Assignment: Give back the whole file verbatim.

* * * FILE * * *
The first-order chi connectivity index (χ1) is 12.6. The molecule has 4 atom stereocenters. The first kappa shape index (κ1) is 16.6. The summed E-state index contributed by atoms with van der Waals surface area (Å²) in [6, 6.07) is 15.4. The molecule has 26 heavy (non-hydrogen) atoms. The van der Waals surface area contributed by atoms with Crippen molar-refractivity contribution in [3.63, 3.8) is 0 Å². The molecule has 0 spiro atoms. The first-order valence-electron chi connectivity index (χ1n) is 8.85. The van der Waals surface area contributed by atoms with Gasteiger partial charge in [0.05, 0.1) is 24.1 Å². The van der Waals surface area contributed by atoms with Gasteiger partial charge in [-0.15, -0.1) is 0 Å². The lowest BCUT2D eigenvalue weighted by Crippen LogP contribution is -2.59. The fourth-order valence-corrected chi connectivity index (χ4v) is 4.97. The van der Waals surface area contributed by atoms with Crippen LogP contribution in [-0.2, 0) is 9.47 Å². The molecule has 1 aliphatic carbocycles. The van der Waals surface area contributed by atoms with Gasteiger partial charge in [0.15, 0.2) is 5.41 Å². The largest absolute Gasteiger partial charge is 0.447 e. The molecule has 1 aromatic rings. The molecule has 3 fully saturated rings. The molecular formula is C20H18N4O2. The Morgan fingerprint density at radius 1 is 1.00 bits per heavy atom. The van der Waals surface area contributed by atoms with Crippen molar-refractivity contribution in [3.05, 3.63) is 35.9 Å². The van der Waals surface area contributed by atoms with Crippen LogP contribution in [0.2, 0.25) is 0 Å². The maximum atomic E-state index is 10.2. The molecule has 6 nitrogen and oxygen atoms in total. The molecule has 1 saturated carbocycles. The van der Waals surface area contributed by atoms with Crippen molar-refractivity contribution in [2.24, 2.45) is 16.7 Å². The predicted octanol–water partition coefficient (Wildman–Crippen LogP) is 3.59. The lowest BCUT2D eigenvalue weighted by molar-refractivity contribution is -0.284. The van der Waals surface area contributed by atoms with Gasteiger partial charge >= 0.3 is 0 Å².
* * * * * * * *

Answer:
The first-order chi connectivity index (χ1) is 12.6. The molecule has 4 atom stereocenters. The first kappa shape index (κ1) is 16.6. The summed E-state index contributed by atoms with van der Waals surface area (Å²) in [6, 6.07) is 15.4. The molecule has 26 heavy (non-hydrogen) atoms. The van der Waals surface area contributed by atoms with Crippen molar-refractivity contribution in [3.63, 3.8) is 0 Å². The molecule has 0 spiro atoms. The first-order valence-electron chi connectivity index (χ1n) is 8.85. The van der Waals surface area contributed by atoms with Gasteiger partial charge in [0.05, 0.1) is 24.1 Å². The van der Waals surface area contributed by atoms with Gasteiger partial charge in [-0.15, -0.1) is 0 Å². The lowest BCUT2D eigenvalue weighted by Crippen LogP contribution is -2.59. The fourth-order valence-corrected chi connectivity index (χ4v) is 4.97. The van der Waals surface area contributed by atoms with Crippen LogP contribution in [-0.2, 0) is 9.47 Å². The molecule has 1 aliphatic carbocycles. The van der Waals surface area contributed by atoms with Gasteiger partial charge in [0.15, 0.2) is 5.41 Å². The largest absolute Gasteiger partial charge is 0.447 e. The molecule has 1 aromatic rings. The molecule has 3 fully saturated rings. The molecular formula is C20H18N4O2. The Morgan fingerprint density at radius 1 is 1.00 bits per heavy atom. The van der Waals surface area contributed by atoms with Crippen molar-refractivity contribution in [3.05, 3.63) is 35.9 Å². The van der Waals surface area contributed by atoms with Crippen LogP contribution in [0.2, 0.25) is 0 Å². The maximum atomic E-state index is 10.2. The molecule has 6 nitrogen and oxygen atoms in total. The molecule has 1 saturated carbocycles. The van der Waals surface area contributed by atoms with Crippen molar-refractivity contribution in [2.24, 2.45) is 16.7 Å². The predicted octanol–water partition coefficient (Wildman–Crippen LogP) is 3.59. The lowest BCUT2D eigenvalue weighted by molar-refractivity contribution is -0.284. The van der Waals surface area contributed by atoms with Gasteiger partial charge >= 0.3 is 0 Å².